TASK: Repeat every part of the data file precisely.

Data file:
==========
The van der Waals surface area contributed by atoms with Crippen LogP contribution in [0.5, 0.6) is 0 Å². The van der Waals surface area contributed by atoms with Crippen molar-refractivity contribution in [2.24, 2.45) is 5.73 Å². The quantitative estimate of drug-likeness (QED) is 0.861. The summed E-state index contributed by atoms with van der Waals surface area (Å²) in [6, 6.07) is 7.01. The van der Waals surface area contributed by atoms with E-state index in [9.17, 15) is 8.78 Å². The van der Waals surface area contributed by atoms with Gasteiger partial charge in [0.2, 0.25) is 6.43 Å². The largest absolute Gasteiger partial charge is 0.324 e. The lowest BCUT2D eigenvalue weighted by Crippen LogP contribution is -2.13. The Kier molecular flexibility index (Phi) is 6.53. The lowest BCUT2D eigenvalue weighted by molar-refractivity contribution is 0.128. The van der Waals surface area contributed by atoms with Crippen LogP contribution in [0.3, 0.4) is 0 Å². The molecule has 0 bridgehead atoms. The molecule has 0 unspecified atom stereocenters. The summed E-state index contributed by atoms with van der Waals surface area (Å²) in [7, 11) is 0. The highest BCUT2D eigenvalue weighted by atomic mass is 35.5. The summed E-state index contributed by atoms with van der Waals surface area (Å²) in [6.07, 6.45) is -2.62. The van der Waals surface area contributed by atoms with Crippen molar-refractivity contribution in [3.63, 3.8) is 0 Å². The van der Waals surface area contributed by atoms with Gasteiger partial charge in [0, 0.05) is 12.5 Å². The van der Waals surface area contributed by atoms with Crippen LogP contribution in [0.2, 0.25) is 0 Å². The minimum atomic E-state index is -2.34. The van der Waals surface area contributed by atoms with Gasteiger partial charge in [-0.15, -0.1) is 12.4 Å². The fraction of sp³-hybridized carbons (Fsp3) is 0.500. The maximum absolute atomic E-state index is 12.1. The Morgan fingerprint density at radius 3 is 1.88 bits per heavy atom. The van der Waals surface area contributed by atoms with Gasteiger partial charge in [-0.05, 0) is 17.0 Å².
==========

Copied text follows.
The van der Waals surface area contributed by atoms with Crippen LogP contribution in [0.5, 0.6) is 0 Å². The van der Waals surface area contributed by atoms with Crippen molar-refractivity contribution in [2.24, 2.45) is 5.73 Å². The quantitative estimate of drug-likeness (QED) is 0.861. The summed E-state index contributed by atoms with van der Waals surface area (Å²) in [6, 6.07) is 7.01. The van der Waals surface area contributed by atoms with E-state index in [9.17, 15) is 8.78 Å². The van der Waals surface area contributed by atoms with Gasteiger partial charge in [0.2, 0.25) is 6.43 Å². The largest absolute Gasteiger partial charge is 0.324 e. The lowest BCUT2D eigenvalue weighted by Crippen LogP contribution is -2.13. The Kier molecular flexibility index (Phi) is 6.53. The lowest BCUT2D eigenvalue weighted by molar-refractivity contribution is 0.128. The van der Waals surface area contributed by atoms with Crippen LogP contribution in [0.3, 0.4) is 0 Å². The molecule has 0 bridgehead atoms. The molecule has 0 unspecified atom stereocenters. The summed E-state index contributed by atoms with van der Waals surface area (Å²) in [7, 11) is 0. The highest BCUT2D eigenvalue weighted by atomic mass is 35.5. The summed E-state index contributed by atoms with van der Waals surface area (Å²) in [6.07, 6.45) is -2.62. The van der Waals surface area contributed by atoms with Crippen molar-refractivity contribution in [3.63, 3.8) is 0 Å². The van der Waals surface area contributed by atoms with Gasteiger partial charge in [0, 0.05) is 12.5 Å². The van der Waals surface area contributed by atoms with Crippen LogP contribution in [0.2, 0.25) is 0 Å². The minimum atomic E-state index is -2.34. The van der Waals surface area contributed by atoms with Gasteiger partial charge in [-0.15, -0.1) is 12.4 Å². The fraction of sp³-hybridized carbons (Fsp3) is 0.500. The maximum absolute atomic E-state index is 12.1. The Morgan fingerprint density at radius 3 is 1.88 bits per heavy atom. The van der Waals surface area contributed by atoms with Gasteiger partial charge in [-0.05, 0) is 17.0 Å².